REVOLVE Detroit Offers New Pop-up Spaces In The Grandmont Rosedale Community

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With the support of a Growing Communities grant from the Charter One Foundation, Grandmont Rosedale Development Corporation (GRDC) and the Detroit Economic Growth Corporation’s (DEGC) REVOLVE Detroit program are seeking entrepreneurs to create two new pop-up shops on Grand River Avenue in Detroit’s distinguished Grandmont Rosedale community.

Entrepreneurs selected to participate will receive assistance and resources to help create their pop-up shop as well as favorable rent terms during the pop-up. Pop-ups will also benefit from marketing and collaboration with events programming to drive awareness and customers to the spaces. The deadline for entries is Sunday, June 15. Details on how to apply are available at revolvedetroit.com/resources. Applicants with questions may email REVOLVE directly at info@revolvedetroit.com.

All of us here at the DEGC are excited to expand the REVOLVE program’s efforts in the Grandmont Rosedale community. This neighborhood has a thriving business community, and we’re looking forward to getting entrepreneurial, up-and-coming companies into these two pop-ups.

The two new pop-up locations are located at 19120 Grand River and 19560 Grand River in Northwest Detroit.

  • 19120 Grand River is the new home for WorkPlace, a neighborhood business incubator and co-working facility. There will be a dedicated pop-up space of 300 square feet with a storefront window at the front of WorkPlace. The pop-up space aims to provide a venue for budding entrepreneurs to showcase their products and test their business plan in real-time. Pop-ups will rotate throughout the year, with the intent to build visibility and success in finding permanent locations in the business district. The remainder of the 2,800-square-foot facility will accommodate both individual enclosed offices and open shared co-working space.
  • 19560 Grand River is a 1,400-square-foot storefront that is move-in ready. It features track lighting, carpeting and fresh paint. There is a storage area and restroom. The unit includes two dedicated parking spaces with ample street parking. The space is ideal for a pop-up business with permanent aspirations.

“GRDC is very excited to be working with REVOLVE and Charter One to bring new business to the Grandmont Rosedale area,” said Tom Goddeeris, executive director of GRDC. “The ‘pop-up’ strategy has proven to be a great way to connect entrepreneurs with neighborhoods around the city.”

Charter One Foundation’s Growing Communities Program is an instrumental partner in supporting the Grandmont Rosedale community. “Charter One is proud to partner with the Detroit Economic Growth Corporation to bring its REVOLVE retail growth program to Detroit’s Grandmont Rosedale community,” said Mike Dolson, senior vice president and state director of commercial lending at Charter One & RBS Citizens.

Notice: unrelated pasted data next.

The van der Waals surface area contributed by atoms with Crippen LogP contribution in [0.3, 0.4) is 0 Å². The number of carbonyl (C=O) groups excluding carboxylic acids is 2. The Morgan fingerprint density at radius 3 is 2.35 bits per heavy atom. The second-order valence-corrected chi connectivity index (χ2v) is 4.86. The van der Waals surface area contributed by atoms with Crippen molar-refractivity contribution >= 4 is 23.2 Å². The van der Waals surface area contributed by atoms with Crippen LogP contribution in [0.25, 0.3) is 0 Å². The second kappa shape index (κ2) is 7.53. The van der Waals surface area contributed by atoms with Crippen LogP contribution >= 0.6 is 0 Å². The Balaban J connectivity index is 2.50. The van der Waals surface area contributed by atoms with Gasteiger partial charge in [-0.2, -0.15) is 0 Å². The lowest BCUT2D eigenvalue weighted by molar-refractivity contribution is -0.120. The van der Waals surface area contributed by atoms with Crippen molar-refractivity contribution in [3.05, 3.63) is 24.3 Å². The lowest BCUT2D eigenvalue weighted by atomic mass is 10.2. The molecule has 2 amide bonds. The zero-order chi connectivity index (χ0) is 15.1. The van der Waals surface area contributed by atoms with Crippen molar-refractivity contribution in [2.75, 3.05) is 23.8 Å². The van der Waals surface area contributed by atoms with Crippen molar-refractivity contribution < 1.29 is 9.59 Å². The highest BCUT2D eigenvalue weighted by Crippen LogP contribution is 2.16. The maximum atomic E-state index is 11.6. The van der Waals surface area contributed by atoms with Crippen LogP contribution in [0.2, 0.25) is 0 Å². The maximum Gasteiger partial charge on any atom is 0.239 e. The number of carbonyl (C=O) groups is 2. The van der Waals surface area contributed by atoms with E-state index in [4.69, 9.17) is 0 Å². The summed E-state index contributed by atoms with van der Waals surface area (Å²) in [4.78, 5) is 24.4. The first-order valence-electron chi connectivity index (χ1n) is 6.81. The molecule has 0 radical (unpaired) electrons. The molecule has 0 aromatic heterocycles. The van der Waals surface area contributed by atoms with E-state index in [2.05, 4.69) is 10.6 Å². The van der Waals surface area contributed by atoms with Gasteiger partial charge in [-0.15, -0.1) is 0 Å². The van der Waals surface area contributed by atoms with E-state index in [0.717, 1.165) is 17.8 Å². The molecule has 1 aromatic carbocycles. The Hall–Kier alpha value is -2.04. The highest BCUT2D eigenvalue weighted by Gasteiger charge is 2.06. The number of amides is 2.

“Grandmont Rosedale has long been a proud Detroit neighborhood, and Charter One wants to help ensure that it has a bright future,” Dolson said. “This strategy is in line with Charter One’s Growing Communities program, which has a successful record of helping to revitalize and grow urban neighborhoods. Charter One has invested steadily and substantially in Detroit, and the Charter One Growing Communities initiative has invested more than $385,000 in local food businesses and the Eastern Market neighborhood since 2012.”

Michel Forsyth

Business Development Manager

Contractor Spotlight: Clark’s Construction Co. – Clark Bailey, President

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Clark’s Construction Co. is a leading Detroit-based construction company that specializes in the commercial, industrial and residential rehab sectors. Its forte is “gut rehab” which involves going into buildings, removing everything down to the studs, then building them back up again. In addition, Clark’s Construction Co. is one of the state’s leading Lead Abatement contractors. As a result of these specialties, Clark’s Construction is heavily involved in the Neighborhood Stabilization Program and other initiatives that strive to improve homes across the city. Clark’s Construction was founded in 1992 by still active President, Clark Bailey and has shown strong consistent growth with no signs of slowing any time soon.

 

What are some of the current projects you are working on in Detroit?

We are in the midst of exciting development plans for the Virginia Park and Boston Edison areas. In addition, we’re working on a large commercial job for the Detroit Housing Commission, the Harriet Tubman Apartment Complex, which is a $1.3 million project consisting of exterior renovations. Another current project is the development of the East English Village community where we had the pleasure of working on more than a dozen homes over the past year or so.

 

Why did you select Detroit as your headquarters?

Moving to Detroit in 1975, I was really excited with what I saw going on involving construction, and I wanted to be a part of it. I saw a lot of potential to have a successful business here. My thinking was it would be beneficial to put my resources in the area in which I live, and it most certainly has. Once getting started, we quickly got involved with the Detroit Public School projects, most notably Heilman Middle School, a $28 million new build project. I knew I had picked the right city because I enjoyed working on projects that directly benefited the same residents that I pass every day in my community.

 

How do you want your company to impact Detroit in the long term?

I want to continue to be a key player in the ongoing comeback of the city. I look forward to being instrumental in the city’s development, working in partnerships with bigger companies that are coming into Detroit, as well as the city itself.

 

What is the Clark’s Construction Co. culture all about?

We are dedicated to the city of Detroit. We’ve been here since ’92, through all of the prosperous times and hardships that the city has gone through and we are committed to continuously improving our community. We also pride ourselves in our diversity – diversity of the projects we work on, the people we employ and our involvement with widespread cultures throughout the city.

 

Tiffini D. Smith

Communications Director

REVOLVE Detroit team earns Crain’s “Intrapreneur” Award

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Crain’s Detroit Business has named DEGC’s REVOLVE Detroit as part of its annual Salute to Entrepreneurs issue. REVOLVE program manager Michael Forsyth and his associate, Lori Allan were individually honored in the “Intrapreneur” category for their work inside DEGC creating innovative ways to connect retail store owners, startups, property owners, community organizations and artists. DEGC launched REVOLVE Detroit in the fall of 2012. Since then, Forsyth and Allan have worked under the REVOLVE banner to help revitalize West Village, the Livernois corridor, and as described in another article in this Growth Detroit Report, Grandmont Rosedale.